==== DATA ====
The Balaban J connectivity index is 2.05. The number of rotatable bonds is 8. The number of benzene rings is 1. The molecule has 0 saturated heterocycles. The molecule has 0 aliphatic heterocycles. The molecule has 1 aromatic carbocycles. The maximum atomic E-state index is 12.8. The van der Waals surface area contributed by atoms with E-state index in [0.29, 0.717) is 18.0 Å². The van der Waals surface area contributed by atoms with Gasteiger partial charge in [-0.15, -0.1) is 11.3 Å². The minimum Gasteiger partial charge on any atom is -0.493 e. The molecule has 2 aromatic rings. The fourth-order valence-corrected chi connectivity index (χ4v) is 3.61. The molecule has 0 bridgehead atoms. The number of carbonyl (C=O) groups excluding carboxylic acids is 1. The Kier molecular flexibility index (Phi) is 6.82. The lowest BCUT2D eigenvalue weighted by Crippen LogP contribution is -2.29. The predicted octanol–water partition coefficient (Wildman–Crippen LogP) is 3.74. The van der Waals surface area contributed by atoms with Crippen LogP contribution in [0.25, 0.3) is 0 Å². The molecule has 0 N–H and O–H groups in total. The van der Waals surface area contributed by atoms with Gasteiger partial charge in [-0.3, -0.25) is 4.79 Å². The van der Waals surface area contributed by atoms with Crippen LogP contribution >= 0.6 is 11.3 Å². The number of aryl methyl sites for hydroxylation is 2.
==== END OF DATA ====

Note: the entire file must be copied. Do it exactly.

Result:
The Balaban J connectivity index is 2.05. The number of rotatable bonds is 8. The number of benzene rings is 1. The molecule has 0 saturated heterocycles. The molecule has 0 aliphatic heterocycles. The molecule has 1 aromatic carbocycles. The maximum atomic E-state index is 12.8. The van der Waals surface area contributed by atoms with E-state index in [0.29, 0.717) is 18.0 Å². The van der Waals surface area contributed by atoms with Gasteiger partial charge in [-0.15, -0.1) is 11.3 Å². The minimum Gasteiger partial charge on any atom is -0.493 e. The molecule has 2 aromatic rings. The fourth-order valence-corrected chi connectivity index (χ4v) is 3.61. The molecule has 0 bridgehead atoms. The number of carbonyl (C=O) groups excluding carboxylic acids is 1. The Kier molecular flexibility index (Phi) is 6.82. The lowest BCUT2D eigenvalue weighted by Crippen LogP contribution is -2.29. The predicted octanol–water partition coefficient (Wildman–Crippen LogP) is 3.74. The van der Waals surface area contributed by atoms with Crippen LogP contribution in [0.25, 0.3) is 0 Å². The molecule has 0 N–H and O–H groups in total. The van der Waals surface area contributed by atoms with Gasteiger partial charge in [-0.3, -0.25) is 4.79 Å². The van der Waals surface area contributed by atoms with Crippen LogP contribution >= 0.6 is 11.3 Å². The number of aryl methyl sites for hydroxylation is 2.